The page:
Other stuff--Brewmeister said they will not do lagers because lagers occupy the fermenters and storage tanks too long--only ale types. I also didn't know that brew-pubs are limited to 2000 barrels a year (they are expecting to do about 1800-1900 their first year). [Ed note: this is a MI law.] (The 2000 controls the size of the equipment--no sense in getting more or bigger tuns, boil pots, fermenters) Also, brew pubs cannot sell to anyone else--Brewmeister said that they could not even sell beer to other restaurants in their own chain (this pub is owned by Shelde's, with manymanymany restaurants throughout Michigan and maybe nearby states). If they wanted to sell to others or go over 2000 barrels, they would have to get a micro-brewery license, but then they couldn't operate a pub or sell other-people's beers or serve food, [Ed. note: micro can sell food, but not required to] as they do now. Brewmeister, btw, was totally new to brewing, trained during the first two months of operation by working with an expert provided by the equipment seller. Brewmeister was late 20's/ early 30's, and I'm ashamed to say I've forgotten his name (old age is hell), maybe "Harry," (which is why I've been calling him just "Brewmeister"). He was very knowledgeable, though when he found out our fearless leader was a Ph.D. in Chemistry, I think he was a bit intimidated, cautious from then on.
I sampled five of their beers. The first was sort of like a tasty Bud-clone, which the Brewmeister almost sneered at but said was popular with the yuppies; second was a very very good pale ale called "Thornapple Gold"; third was an amber (can't recall the name--"Amber Something") which was so-so; fourth was a porter which was very good; and fifth was a raspberry beer, interesting and drinkable (I liked, others in the group didn't).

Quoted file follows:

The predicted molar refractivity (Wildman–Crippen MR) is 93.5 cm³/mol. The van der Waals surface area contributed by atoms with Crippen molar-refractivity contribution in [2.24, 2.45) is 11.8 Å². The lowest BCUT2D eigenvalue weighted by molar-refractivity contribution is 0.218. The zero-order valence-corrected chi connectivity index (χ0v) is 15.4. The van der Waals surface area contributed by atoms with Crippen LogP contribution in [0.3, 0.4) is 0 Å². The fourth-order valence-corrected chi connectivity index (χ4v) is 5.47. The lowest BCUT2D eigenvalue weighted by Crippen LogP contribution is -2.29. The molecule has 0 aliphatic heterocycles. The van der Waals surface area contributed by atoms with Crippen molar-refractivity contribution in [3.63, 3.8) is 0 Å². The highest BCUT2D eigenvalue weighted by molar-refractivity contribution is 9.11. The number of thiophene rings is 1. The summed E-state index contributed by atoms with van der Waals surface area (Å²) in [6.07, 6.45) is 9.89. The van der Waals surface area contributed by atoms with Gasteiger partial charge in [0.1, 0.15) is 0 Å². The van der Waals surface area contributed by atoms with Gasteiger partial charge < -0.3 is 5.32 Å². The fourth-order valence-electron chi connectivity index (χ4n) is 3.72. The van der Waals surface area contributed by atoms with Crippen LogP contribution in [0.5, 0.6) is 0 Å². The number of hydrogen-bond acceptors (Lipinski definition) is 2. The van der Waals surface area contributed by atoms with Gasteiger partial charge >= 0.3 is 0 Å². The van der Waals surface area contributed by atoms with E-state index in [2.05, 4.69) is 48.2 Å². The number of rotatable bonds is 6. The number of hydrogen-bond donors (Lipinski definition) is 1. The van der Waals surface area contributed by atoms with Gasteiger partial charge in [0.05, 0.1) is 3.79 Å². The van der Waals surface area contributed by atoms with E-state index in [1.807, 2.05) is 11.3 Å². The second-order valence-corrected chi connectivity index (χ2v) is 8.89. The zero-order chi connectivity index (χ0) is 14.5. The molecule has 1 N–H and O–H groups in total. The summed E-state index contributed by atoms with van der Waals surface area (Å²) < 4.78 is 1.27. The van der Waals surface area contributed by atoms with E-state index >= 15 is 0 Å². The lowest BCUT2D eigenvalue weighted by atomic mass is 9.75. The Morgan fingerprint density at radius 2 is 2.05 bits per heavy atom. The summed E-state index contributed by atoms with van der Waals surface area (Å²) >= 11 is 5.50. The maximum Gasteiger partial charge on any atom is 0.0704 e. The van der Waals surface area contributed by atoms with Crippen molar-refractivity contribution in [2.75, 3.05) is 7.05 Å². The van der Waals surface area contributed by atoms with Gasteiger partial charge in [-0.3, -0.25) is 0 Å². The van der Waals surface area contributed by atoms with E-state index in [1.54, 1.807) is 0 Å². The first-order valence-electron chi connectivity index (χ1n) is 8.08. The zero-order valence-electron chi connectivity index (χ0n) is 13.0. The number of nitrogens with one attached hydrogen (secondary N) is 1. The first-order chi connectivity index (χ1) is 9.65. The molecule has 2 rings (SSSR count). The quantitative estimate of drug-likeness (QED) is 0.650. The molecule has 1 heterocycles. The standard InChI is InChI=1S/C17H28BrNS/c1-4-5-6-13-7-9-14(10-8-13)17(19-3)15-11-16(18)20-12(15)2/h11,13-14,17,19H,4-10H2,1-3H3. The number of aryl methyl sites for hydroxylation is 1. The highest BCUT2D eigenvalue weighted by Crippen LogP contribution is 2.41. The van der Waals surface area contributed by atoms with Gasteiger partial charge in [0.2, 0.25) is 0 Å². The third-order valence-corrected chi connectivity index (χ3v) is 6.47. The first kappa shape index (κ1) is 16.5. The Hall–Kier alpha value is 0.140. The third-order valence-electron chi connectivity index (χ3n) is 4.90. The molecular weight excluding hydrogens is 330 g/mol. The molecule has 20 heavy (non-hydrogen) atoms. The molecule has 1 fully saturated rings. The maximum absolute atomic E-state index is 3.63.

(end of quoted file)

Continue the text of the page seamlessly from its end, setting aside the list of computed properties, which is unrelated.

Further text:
I'll go back.
And if anyone can figure out how to make a finny-wort-cooler on the cheap, let me know.
It's too late to brew a bock for this year's competition, but it's not a bad time to start brewing for next year!
Check out the book, Bock, by Darryl Richman, in the Classic Beer Styles series. It's one of the best in that series. You'll learn about the history of Bock beers, what they should taste, look, and smell like, and how to make them. Although he concentrates on all-grain methods, including the best discussion of the whys and hows of decoction mashing I've seen anywhere, he also includes extract recipes.
Bring a bottle or two for judging. The Bock substyles are, per the AHA:
a. Traditional German Bock Deep copper to dark brown. Medium to full body. Malty sweet character predominates in aroma and flavor with some toasted chocolate malt character. Low bitterness. Low hop flavor, "noble-type" OK. No hop aroma. No fruitiness or esters. Low diacetyl OK. OG 1.066-74, 6-7.5%, 20-30 IBU, 20-30 SRM.
b. Helles (light) Bock Pale to amber. Medium body. Malty sweet character predominates in aroma and flavor. No toasted chocolate malt character. Low bitterness. Low hop flavor, "noble-type" OK. No hop aroma. No fruitiness or esters. Low diacetyl OK. OG 1.066-68, 6-7.5%, 20-35 IBU, 4-10 SRM.
c. Doppelbock Light to very dark; amber to dark brown. Very full body. Malty sweetness evident in aroma and flavor can be intense. High alcoholic flavor. Slight fruitiness and esters OK, but not very desirable. Low bitterness. Low hop flavor, "noble-type" OK. No hop aroma. Low diacetyl OK. OG 1.074-80, 6.5-8%, 17-27 IBU, 12-30 SRM.